Comparative Efficiency Between Cooperative, Savings and Commercial Banks in Europe Using the Frontier Approach
Type of Work
Annals of Public & Cooperative Economics
We test competing hypotheses concerning the comparative behavior of shareholder-owned commercial banks and stakeholder-orientated cooperative and savings banks in European banking. One hypothesis is that the risk culture and business models of stakeholder and shareholder-owned banks have become more alike and so cost efficiency has converged between bank ownership structures. The alternative hypothesis suggests that institutional differences do matter and lead, amongst other things, to variation in network effects and monitoring mechanisms producing differing behaviors and efficiency outcomes. By using a novel panel data set of 521 European banks during 1994–2010, we find: (i) mean inefficiency scores vary by ownership type and are lower for cooperative banks than for commercial and savings banks; (ii) there is a large variation in inefficiency scores among banks within each ownership type but the lower variance for cooperative banks indicates that they are the most homogeneous group; (iii) the inefficiency distribution of savings and commercial banks appear to arise from the same distribution, but this does not hold for cooperative banks. As such our findings are more consistent with the alternative hypothesis. Our first two findings buttress those studies that found significant differences between European banks with differing ownership structures, while our third finding on the significance of the cycle to the distribution of inefficiency is novel.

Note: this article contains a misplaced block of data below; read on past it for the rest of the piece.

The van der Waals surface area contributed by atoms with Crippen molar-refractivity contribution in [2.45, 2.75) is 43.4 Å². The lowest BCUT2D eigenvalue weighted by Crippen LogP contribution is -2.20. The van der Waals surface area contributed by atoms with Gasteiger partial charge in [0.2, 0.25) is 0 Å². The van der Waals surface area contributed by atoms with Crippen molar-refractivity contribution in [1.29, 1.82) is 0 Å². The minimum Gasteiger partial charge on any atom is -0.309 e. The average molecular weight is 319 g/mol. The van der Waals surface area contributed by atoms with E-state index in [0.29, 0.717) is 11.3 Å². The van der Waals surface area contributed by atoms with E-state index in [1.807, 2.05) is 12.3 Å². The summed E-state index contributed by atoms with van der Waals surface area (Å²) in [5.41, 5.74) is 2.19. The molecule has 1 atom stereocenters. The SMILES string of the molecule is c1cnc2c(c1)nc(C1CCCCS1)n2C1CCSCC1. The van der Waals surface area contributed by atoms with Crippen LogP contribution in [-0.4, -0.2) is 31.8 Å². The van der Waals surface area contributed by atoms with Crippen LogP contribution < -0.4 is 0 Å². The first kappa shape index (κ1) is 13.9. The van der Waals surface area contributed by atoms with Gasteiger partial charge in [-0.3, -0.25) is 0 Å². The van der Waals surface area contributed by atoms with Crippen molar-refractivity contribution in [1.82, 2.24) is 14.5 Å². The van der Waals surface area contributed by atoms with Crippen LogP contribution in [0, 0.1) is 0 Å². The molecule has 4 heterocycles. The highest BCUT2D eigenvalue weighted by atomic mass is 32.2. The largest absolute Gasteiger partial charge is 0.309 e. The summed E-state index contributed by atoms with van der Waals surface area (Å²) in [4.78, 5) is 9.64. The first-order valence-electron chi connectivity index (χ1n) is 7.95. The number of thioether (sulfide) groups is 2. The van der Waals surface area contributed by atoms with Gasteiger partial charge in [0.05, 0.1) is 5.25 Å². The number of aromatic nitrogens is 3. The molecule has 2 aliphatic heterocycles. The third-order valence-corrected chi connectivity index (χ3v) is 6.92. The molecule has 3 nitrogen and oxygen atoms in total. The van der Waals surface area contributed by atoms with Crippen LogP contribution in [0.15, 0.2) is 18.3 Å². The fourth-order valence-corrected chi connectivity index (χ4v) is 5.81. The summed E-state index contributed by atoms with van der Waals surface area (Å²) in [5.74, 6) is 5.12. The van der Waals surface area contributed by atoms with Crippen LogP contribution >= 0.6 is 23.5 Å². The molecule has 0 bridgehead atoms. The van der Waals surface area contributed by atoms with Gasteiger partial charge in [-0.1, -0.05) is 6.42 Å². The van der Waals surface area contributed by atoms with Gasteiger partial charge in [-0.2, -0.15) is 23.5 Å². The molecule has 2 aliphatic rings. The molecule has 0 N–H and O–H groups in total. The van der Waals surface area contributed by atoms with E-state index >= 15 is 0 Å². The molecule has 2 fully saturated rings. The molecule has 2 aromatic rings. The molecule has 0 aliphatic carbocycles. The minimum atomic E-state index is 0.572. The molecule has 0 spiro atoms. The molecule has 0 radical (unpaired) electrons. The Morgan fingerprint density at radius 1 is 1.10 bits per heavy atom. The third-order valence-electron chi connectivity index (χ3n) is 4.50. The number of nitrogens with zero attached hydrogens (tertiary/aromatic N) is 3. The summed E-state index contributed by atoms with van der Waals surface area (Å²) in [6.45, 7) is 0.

JEL classification: G21, G32, G34, F15
Mäkinen, Mikko and Jones, Derek C., "Comparative Efficiency Between Cooperative, Savings and Commercial Banks in Europe Using the Frontier Approach" (2015). Hamilton Digital Commons.
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